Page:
A Jan. 24 tweet by President Donald Trump has prompted an intense dialogue about what role the federal government might have in mitigating Chicago's gun violence problem, with an array of West Side leaders offering their own suggestions about how Trump can help solve a problem that many say he should see with his own eyes.
"If Chicago doesn't fix the horrible 'carnage' going on," Trump tweeted last month, "I will send in the Feds!"
According to recent crime statistics released by the Chicago Police Department, the city logged 51 murders in January 2017, roughly the same number of murders logged in the previous January. There were 234 shootings and nearly 300 shooting victims.
As Supt. Eddie Johnson told MSNBC's Chris Hayes, host of "All In with Chris Hayes, during a televised town hall held last week on the South Side, an overwhelming majority of that gun violence takes in five of the city's 22 police districts.
"And out of those five, three — two on the West Side and one on the South Side — drive the most violent crime," Johnson said, referencing the West Side Harrison and Austin police districts and the South Side Englewood police district.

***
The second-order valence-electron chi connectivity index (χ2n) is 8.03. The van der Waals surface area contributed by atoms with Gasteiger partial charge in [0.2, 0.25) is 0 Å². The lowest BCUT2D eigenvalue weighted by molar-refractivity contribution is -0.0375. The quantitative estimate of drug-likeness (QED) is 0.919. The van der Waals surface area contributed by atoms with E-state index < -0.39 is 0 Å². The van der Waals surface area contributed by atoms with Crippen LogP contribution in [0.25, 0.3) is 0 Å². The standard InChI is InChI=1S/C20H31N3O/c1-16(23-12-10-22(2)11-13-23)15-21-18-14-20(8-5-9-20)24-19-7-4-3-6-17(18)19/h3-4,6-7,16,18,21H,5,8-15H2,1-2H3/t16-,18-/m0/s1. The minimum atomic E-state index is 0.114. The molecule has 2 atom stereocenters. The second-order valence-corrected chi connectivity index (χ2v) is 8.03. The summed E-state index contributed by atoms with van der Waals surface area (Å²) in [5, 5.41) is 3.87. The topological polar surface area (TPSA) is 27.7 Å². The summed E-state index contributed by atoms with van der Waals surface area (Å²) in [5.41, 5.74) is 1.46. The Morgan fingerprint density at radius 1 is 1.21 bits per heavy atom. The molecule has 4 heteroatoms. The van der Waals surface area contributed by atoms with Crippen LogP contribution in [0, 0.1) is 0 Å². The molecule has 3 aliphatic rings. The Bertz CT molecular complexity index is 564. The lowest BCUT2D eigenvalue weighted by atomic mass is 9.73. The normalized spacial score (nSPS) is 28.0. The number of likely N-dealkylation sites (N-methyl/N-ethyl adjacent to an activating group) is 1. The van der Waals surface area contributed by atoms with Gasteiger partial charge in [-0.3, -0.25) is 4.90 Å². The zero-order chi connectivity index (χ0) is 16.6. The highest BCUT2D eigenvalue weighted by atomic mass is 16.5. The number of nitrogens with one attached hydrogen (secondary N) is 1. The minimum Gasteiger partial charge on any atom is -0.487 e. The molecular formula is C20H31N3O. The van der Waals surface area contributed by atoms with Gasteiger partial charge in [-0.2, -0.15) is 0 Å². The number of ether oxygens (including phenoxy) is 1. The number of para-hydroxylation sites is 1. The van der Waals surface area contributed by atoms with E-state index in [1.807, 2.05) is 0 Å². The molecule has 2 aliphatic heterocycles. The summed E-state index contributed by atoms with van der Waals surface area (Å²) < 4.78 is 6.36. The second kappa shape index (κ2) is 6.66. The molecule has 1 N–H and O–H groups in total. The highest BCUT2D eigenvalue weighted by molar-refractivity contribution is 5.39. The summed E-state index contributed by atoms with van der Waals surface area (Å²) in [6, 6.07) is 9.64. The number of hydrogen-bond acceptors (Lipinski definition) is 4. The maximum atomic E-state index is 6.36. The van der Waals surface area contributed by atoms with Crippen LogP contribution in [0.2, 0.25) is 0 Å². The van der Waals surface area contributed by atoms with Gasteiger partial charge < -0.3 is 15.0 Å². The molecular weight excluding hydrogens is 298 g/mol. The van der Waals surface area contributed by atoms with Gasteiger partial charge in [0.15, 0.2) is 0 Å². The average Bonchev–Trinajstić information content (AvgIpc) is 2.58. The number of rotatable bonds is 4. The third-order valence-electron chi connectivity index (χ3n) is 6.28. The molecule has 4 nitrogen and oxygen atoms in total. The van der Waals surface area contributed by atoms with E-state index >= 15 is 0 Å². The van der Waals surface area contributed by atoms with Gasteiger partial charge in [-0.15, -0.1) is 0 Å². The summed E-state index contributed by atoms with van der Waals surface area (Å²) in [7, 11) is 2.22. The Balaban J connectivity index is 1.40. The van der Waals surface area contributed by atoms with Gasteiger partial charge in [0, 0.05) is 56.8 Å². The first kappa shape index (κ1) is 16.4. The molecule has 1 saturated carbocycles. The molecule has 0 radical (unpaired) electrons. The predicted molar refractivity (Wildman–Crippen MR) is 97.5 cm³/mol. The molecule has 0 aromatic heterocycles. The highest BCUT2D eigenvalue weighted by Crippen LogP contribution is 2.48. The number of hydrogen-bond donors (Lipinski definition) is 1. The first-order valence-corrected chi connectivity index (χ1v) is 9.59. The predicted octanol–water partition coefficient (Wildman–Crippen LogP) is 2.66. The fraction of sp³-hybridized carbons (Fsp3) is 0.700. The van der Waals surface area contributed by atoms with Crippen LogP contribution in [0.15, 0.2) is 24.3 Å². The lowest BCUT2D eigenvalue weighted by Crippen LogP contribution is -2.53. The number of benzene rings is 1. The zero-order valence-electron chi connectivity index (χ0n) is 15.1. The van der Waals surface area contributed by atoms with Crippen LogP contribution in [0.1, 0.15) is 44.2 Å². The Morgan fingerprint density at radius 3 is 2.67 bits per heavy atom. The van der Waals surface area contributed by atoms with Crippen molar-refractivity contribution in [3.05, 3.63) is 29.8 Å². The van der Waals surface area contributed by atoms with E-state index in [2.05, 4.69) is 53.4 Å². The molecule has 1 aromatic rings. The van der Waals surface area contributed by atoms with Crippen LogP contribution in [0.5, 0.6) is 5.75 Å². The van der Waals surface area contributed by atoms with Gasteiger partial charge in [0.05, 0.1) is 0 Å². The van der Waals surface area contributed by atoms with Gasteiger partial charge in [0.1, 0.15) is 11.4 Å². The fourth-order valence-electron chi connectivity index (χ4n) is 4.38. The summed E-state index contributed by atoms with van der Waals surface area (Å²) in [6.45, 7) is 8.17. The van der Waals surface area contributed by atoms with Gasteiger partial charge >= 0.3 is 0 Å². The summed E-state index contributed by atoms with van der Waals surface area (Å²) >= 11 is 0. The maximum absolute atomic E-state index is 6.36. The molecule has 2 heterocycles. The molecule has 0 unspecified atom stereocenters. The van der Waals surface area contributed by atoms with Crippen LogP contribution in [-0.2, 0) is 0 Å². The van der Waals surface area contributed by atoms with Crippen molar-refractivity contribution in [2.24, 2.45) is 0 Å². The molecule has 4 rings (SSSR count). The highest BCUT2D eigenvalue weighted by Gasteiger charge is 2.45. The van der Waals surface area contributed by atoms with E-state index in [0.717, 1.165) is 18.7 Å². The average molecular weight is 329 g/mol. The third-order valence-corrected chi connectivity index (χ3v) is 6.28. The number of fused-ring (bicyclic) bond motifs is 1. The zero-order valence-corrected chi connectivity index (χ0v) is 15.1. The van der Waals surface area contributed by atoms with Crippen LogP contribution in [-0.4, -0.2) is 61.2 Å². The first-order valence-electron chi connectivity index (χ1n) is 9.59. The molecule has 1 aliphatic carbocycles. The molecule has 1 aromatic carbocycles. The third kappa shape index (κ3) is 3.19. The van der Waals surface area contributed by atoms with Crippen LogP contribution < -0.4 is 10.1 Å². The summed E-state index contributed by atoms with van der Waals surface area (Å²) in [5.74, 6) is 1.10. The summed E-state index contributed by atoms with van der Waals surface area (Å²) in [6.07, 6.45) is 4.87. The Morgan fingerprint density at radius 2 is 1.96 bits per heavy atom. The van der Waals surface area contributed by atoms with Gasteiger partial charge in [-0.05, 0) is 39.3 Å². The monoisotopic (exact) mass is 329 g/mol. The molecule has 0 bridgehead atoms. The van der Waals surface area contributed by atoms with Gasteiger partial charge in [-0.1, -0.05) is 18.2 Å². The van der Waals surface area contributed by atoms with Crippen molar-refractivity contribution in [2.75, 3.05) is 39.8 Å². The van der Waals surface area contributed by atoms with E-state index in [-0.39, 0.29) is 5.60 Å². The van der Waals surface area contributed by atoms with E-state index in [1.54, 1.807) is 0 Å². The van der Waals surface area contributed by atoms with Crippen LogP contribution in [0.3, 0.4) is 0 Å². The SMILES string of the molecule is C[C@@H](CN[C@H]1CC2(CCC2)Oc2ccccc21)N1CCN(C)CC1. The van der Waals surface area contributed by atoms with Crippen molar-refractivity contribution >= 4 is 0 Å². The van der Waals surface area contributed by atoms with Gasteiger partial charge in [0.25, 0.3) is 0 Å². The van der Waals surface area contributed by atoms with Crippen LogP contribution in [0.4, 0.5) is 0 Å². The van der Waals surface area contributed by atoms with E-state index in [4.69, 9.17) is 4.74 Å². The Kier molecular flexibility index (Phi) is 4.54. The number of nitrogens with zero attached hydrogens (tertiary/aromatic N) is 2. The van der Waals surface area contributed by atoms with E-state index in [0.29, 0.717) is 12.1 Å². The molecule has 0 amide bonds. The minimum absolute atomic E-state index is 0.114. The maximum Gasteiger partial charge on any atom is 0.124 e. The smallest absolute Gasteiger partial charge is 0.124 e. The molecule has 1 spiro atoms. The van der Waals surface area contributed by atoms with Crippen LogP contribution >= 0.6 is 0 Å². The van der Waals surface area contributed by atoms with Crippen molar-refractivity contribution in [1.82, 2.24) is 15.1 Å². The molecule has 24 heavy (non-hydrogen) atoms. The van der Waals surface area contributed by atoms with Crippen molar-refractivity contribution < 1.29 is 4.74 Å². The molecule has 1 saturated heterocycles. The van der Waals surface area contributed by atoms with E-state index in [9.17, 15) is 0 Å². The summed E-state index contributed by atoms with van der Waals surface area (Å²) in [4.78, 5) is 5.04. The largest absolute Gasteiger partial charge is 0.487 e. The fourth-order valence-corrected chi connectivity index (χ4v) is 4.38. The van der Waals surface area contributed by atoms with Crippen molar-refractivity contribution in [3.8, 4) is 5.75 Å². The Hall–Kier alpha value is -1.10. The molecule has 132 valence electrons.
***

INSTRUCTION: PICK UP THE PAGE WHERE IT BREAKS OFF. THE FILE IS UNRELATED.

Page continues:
Since Trump's January tweet, one of his advisers, Cleveland pastor Darrell Scott, has reportedly been meeting with people the pastor described earlier this month as Chicago's "top gang thugs" in an effort to "lower that body count."
In a recent report, the Chicago Tribune identified at least one of the "gang thugs" Scott was referring to as anti-violence activist Torrence Cooks, who told the paper that, after hearing Scott's remarks, which generated immediate backlash on social media, he contacted the pastor to clarify that he wasn't a thug and has never been a member of a gang.